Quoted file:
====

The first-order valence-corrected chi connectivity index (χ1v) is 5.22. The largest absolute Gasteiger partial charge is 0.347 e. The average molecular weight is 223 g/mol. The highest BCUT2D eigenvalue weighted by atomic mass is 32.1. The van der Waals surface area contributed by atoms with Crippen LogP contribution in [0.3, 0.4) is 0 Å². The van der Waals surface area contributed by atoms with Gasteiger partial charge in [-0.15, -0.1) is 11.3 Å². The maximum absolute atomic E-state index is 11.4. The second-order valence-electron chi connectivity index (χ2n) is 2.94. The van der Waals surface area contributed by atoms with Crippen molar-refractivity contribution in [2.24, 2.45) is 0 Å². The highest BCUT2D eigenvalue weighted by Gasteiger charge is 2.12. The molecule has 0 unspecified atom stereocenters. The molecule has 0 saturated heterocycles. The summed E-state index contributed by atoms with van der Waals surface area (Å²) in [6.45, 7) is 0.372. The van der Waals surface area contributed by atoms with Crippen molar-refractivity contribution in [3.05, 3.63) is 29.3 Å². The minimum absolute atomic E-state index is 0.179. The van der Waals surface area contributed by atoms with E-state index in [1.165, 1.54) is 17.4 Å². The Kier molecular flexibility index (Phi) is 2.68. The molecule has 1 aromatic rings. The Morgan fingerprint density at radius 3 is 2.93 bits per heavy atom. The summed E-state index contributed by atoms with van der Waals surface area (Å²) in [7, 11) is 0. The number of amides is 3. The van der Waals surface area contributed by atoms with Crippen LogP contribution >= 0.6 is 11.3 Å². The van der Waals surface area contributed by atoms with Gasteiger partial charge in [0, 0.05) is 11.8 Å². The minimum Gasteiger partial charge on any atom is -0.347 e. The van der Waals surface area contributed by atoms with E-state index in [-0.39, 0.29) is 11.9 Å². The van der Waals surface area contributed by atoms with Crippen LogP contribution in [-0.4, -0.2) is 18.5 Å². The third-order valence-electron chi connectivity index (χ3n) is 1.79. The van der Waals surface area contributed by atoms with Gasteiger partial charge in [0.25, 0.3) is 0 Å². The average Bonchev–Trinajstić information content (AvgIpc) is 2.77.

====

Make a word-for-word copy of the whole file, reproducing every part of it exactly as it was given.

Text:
The first-order valence-corrected chi connectivity index (χ1v) is 5.22. The largest absolute Gasteiger partial charge is 0.347 e. The average molecular weight is 223 g/mol. The highest BCUT2D eigenvalue weighted by atomic mass is 32.1. The van der Waals surface area contributed by atoms with Crippen LogP contribution in [0.3, 0.4) is 0 Å². The van der Waals surface area contributed by atoms with Gasteiger partial charge in [-0.15, -0.1) is 11.3 Å². The maximum absolute atomic E-state index is 11.4. The second-order valence-electron chi connectivity index (χ2n) is 2.94. The van der Waals surface area contributed by atoms with Crippen molar-refractivity contribution in [2.24, 2.45) is 0 Å². The highest BCUT2D eigenvalue weighted by Gasteiger charge is 2.12. The molecule has 0 unspecified atom stereocenters. The molecule has 0 saturated heterocycles. The summed E-state index contributed by atoms with van der Waals surface area (Å²) in [6.45, 7) is 0.372. The van der Waals surface area contributed by atoms with Crippen molar-refractivity contribution in [3.05, 3.63) is 29.3 Å². The minimum absolute atomic E-state index is 0.179. The van der Waals surface area contributed by atoms with E-state index in [1.165, 1.54) is 17.4 Å². The Kier molecular flexibility index (Phi) is 2.68. The molecule has 1 aromatic rings. The Morgan fingerprint density at radius 3 is 2.93 bits per heavy atom. The summed E-state index contributed by atoms with van der Waals surface area (Å²) in [7, 11) is 0. The number of amides is 3. The van der Waals surface area contributed by atoms with Crippen LogP contribution >= 0.6 is 11.3 Å². The van der Waals surface area contributed by atoms with Gasteiger partial charge in [0, 0.05) is 11.8 Å². The minimum Gasteiger partial charge on any atom is -0.347 e. The van der Waals surface area contributed by atoms with E-state index in [-0.39, 0.29) is 11.9 Å². The van der Waals surface area contributed by atoms with Crippen LogP contribution in [-0.4, -0.2) is 18.5 Å². The third-order valence-electron chi connectivity index (χ3n) is 1.79. The van der Waals surface area contributed by atoms with Gasteiger partial charge in [0.25, 0.3) is 0 Å². The average Bonchev–Trinajstić information content (AvgIpc) is 2.77.